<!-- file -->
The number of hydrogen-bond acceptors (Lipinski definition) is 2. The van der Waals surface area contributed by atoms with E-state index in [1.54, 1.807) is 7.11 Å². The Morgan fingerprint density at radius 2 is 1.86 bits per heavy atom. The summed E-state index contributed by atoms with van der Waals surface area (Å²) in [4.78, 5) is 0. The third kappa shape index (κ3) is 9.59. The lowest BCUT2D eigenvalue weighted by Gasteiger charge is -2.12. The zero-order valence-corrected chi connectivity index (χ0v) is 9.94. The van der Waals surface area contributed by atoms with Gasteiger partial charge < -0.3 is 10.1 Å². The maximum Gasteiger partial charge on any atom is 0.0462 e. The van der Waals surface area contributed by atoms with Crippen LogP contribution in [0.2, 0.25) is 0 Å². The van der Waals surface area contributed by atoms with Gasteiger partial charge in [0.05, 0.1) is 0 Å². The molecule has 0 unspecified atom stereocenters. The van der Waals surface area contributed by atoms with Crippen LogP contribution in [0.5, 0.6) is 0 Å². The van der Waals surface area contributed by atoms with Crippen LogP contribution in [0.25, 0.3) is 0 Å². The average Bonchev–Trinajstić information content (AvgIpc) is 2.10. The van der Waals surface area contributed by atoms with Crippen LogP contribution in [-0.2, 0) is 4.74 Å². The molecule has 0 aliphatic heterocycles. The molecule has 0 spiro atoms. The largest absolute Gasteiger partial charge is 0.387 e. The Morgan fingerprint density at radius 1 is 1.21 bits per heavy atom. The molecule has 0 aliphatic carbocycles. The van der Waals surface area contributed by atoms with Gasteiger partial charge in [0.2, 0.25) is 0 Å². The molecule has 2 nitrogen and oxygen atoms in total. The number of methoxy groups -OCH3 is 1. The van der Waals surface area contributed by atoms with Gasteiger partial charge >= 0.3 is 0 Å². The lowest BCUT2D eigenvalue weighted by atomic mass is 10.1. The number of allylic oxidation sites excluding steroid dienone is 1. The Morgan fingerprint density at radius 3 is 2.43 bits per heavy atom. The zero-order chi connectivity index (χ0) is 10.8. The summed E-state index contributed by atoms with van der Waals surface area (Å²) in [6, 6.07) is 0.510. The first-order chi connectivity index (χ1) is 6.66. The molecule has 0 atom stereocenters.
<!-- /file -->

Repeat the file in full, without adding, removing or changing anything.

The number of hydrogen-bond acceptors (Lipinski definition) is 2. The van der Waals surface area contributed by atoms with E-state index in [1.54, 1.807) is 7.11 Å². The Morgan fingerprint density at radius 2 is 1.86 bits per heavy atom. The summed E-state index contributed by atoms with van der Waals surface area (Å²) in [4.78, 5) is 0. The third kappa shape index (κ3) is 9.59. The lowest BCUT2D eigenvalue weighted by Gasteiger charge is -2.12. The zero-order valence-corrected chi connectivity index (χ0v) is 9.94. The van der Waals surface area contributed by atoms with Gasteiger partial charge < -0.3 is 10.1 Å². The maximum Gasteiger partial charge on any atom is 0.0462 e. The van der Waals surface area contributed by atoms with Crippen LogP contribution in [0.2, 0.25) is 0 Å². The van der Waals surface area contributed by atoms with Gasteiger partial charge in [0.05, 0.1) is 0 Å². The molecule has 0 unspecified atom stereocenters. The van der Waals surface area contributed by atoms with Crippen LogP contribution in [0.5, 0.6) is 0 Å². The van der Waals surface area contributed by atoms with Crippen LogP contribution in [0.25, 0.3) is 0 Å². The average Bonchev–Trinajstić information content (AvgIpc) is 2.10. The van der Waals surface area contributed by atoms with Crippen LogP contribution in [-0.2, 0) is 4.74 Å². The molecule has 0 aliphatic heterocycles. The molecule has 0 spiro atoms. The largest absolute Gasteiger partial charge is 0.387 e. The Morgan fingerprint density at radius 1 is 1.21 bits per heavy atom. The molecule has 0 aliphatic carbocycles. The van der Waals surface area contributed by atoms with Gasteiger partial charge in [0.2, 0.25) is 0 Å². The molecule has 2 nitrogen and oxygen atoms in total. The number of methoxy groups -OCH3 is 1. The van der Waals surface area contributed by atoms with Gasteiger partial charge >= 0.3 is 0 Å². The lowest BCUT2D eigenvalue weighted by atomic mass is 10.1. The number of allylic oxidation sites excluding steroid dienone is 1. The Morgan fingerprint density at radius 3 is 2.43 bits per heavy atom. The zero-order chi connectivity index (χ0) is 10.8. The summed E-state index contributed by atoms with van der Waals surface area (Å²) in [6, 6.07) is 0.510. The first-order chi connectivity index (χ1) is 6.66. The molecule has 0 atom stereocenters.